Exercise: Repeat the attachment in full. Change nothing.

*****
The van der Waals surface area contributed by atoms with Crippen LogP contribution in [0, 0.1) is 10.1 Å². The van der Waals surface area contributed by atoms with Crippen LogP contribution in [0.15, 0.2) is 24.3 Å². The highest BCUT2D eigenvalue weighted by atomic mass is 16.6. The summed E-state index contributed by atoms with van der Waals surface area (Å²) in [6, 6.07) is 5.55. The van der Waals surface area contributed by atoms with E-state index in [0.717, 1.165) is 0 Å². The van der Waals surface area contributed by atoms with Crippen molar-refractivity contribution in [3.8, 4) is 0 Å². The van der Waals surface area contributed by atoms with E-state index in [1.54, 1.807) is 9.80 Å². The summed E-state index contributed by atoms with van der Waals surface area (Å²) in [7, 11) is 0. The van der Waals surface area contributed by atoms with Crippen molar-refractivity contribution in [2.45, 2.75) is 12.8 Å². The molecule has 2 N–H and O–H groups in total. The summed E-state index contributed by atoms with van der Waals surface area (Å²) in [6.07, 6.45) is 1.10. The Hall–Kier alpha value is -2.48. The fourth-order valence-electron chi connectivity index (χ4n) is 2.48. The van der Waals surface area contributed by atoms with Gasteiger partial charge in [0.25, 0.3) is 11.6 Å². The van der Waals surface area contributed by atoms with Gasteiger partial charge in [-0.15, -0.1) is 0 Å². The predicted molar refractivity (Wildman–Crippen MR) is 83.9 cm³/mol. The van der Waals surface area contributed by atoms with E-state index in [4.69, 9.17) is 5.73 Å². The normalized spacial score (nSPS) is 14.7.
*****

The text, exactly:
The van der Waals surface area contributed by atoms with Crippen LogP contribution in [0, 0.1) is 10.1 Å². The van der Waals surface area contributed by atoms with Crippen LogP contribution in [0.15, 0.2) is 24.3 Å². The highest BCUT2D eigenvalue weighted by atomic mass is 16.6. The summed E-state index contributed by atoms with van der Waals surface area (Å²) in [6, 6.07) is 5.55. The van der Waals surface area contributed by atoms with E-state index in [0.717, 1.165) is 0 Å². The van der Waals surface area contributed by atoms with Crippen molar-refractivity contribution in [3.8, 4) is 0 Å². The van der Waals surface area contributed by atoms with E-state index in [1.54, 1.807) is 9.80 Å². The summed E-state index contributed by atoms with van der Waals surface area (Å²) in [7, 11) is 0. The van der Waals surface area contributed by atoms with Crippen molar-refractivity contribution in [2.45, 2.75) is 12.8 Å². The molecule has 2 N–H and O–H groups in total. The summed E-state index contributed by atoms with van der Waals surface area (Å²) in [6.07, 6.45) is 1.10. The Hall–Kier alpha value is -2.48. The fourth-order valence-electron chi connectivity index (χ4n) is 2.48. The van der Waals surface area contributed by atoms with Gasteiger partial charge in [0.25, 0.3) is 11.6 Å². The van der Waals surface area contributed by atoms with Gasteiger partial charge in [-0.15, -0.1) is 0 Å². The predicted molar refractivity (Wildman–Crippen MR) is 83.9 cm³/mol. The van der Waals surface area contributed by atoms with E-state index in [4.69, 9.17) is 5.73 Å². The normalized spacial score (nSPS) is 14.7.